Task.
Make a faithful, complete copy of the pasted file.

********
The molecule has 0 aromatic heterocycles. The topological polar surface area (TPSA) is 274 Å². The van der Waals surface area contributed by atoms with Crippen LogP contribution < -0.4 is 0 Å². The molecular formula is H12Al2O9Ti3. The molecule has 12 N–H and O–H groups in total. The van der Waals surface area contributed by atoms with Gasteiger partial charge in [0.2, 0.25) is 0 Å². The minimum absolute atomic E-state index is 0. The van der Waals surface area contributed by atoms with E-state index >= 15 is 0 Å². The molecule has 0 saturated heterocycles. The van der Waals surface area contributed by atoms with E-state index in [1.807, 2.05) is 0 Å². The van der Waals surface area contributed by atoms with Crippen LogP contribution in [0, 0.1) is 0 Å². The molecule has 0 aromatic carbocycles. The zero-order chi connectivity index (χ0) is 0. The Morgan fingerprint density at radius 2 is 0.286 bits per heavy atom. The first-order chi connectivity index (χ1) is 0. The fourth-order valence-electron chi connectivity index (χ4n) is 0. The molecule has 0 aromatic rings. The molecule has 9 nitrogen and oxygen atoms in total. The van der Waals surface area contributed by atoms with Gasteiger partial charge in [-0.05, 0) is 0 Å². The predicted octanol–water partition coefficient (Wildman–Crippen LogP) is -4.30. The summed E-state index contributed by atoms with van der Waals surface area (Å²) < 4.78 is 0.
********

The molecule has 0 aromatic heterocycles. The topological polar surface area (TPSA) is 274 Å². The van der Waals surface area contributed by atoms with Crippen LogP contribution < -0.4 is 0 Å². The molecular formula is H12Al2O9Ti3. The molecule has 12 N–H and O–H groups in total. The van der Waals surface area contributed by atoms with Gasteiger partial charge in [0.2, 0.25) is 0 Å². The minimum absolute atomic E-state index is 0. The van der Waals surface area contributed by atoms with E-state index >= 15 is 0 Å². The molecule has 0 saturated heterocycles. The van der Waals surface area contributed by atoms with E-state index in [1.807, 2.05) is 0 Å². The van der Waals surface area contributed by atoms with Crippen LogP contribution in [0, 0.1) is 0 Å². The molecule has 0 aromatic carbocycles. The zero-order chi connectivity index (χ0) is 0. The Morgan fingerprint density at radius 2 is 0.286 bits per heavy atom. The first-order chi connectivity index (χ1) is 0. The fourth-order valence-electron chi connectivity index (χ4n) is 0. The molecule has 0 aromatic rings. The molecule has 9 nitrogen and oxygen atoms in total. The van der Waals surface area contributed by atoms with Gasteiger partial charge in [-0.05, 0) is 0 Å². The predicted octanol–water partition coefficient (Wildman–Crippen LogP) is -4.30. The summed E-state index contributed by atoms with van der Waals surface area (Å²) < 4.78 is 0.